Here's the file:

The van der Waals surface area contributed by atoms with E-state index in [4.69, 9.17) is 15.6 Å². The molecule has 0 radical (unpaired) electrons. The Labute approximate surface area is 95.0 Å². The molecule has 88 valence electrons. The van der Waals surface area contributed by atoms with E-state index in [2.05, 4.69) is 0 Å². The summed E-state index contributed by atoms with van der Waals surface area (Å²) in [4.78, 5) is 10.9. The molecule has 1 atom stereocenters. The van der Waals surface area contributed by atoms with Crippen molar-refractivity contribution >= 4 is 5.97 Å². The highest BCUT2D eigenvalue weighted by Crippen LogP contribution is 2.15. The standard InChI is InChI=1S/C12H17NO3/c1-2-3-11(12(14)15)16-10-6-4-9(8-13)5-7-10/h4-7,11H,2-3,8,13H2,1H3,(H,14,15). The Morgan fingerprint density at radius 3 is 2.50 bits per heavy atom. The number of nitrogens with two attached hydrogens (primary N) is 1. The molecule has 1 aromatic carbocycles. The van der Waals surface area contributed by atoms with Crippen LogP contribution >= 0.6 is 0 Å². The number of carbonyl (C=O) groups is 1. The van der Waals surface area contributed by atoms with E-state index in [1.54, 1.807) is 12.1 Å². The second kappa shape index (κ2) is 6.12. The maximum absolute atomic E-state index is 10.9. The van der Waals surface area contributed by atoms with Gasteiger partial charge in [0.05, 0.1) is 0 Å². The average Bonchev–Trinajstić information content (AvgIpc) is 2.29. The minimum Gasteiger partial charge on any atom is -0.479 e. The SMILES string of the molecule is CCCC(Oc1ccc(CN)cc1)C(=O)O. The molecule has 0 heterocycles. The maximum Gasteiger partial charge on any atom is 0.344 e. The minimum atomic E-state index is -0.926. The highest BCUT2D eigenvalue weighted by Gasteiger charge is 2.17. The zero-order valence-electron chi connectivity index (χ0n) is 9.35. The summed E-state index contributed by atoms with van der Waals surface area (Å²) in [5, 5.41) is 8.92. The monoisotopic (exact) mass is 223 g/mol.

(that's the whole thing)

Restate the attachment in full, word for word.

The van der Waals surface area contributed by atoms with E-state index in [4.69, 9.17) is 15.6 Å². The molecule has 0 radical (unpaired) electrons. The Labute approximate surface area is 95.0 Å². The molecule has 88 valence electrons. The van der Waals surface area contributed by atoms with E-state index in [2.05, 4.69) is 0 Å². The summed E-state index contributed by atoms with van der Waals surface area (Å²) in [4.78, 5) is 10.9. The molecule has 1 atom stereocenters. The van der Waals surface area contributed by atoms with Crippen molar-refractivity contribution >= 4 is 5.97 Å². The highest BCUT2D eigenvalue weighted by Crippen LogP contribution is 2.15. The standard InChI is InChI=1S/C12H17NO3/c1-2-3-11(12(14)15)16-10-6-4-9(8-13)5-7-10/h4-7,11H,2-3,8,13H2,1H3,(H,14,15). The Morgan fingerprint density at radius 3 is 2.50 bits per heavy atom. The number of nitrogens with two attached hydrogens (primary N) is 1. The molecule has 1 aromatic carbocycles. The van der Waals surface area contributed by atoms with Crippen LogP contribution >= 0.6 is 0 Å². The number of carbonyl (C=O) groups is 1. The van der Waals surface area contributed by atoms with E-state index in [1.54, 1.807) is 12.1 Å². The second kappa shape index (κ2) is 6.12. The maximum absolute atomic E-state index is 10.9. The van der Waals surface area contributed by atoms with Gasteiger partial charge in [0.05, 0.1) is 0 Å². The average Bonchev–Trinajstić information content (AvgIpc) is 2.29. The minimum Gasteiger partial charge on any atom is -0.479 e. The SMILES string of the molecule is CCCC(Oc1ccc(CN)cc1)C(=O)O. The molecule has 0 heterocycles. The maximum Gasteiger partial charge on any atom is 0.344 e. The minimum atomic E-state index is -0.926. The highest BCUT2D eigenvalue weighted by Gasteiger charge is 2.17. The zero-order valence-electron chi connectivity index (χ0n) is 9.35. The summed E-state index contributed by atoms with van der Waals surface area (Å²) in [5, 5.41) is 8.92. The monoisotopic (exact) mass is 223 g/mol.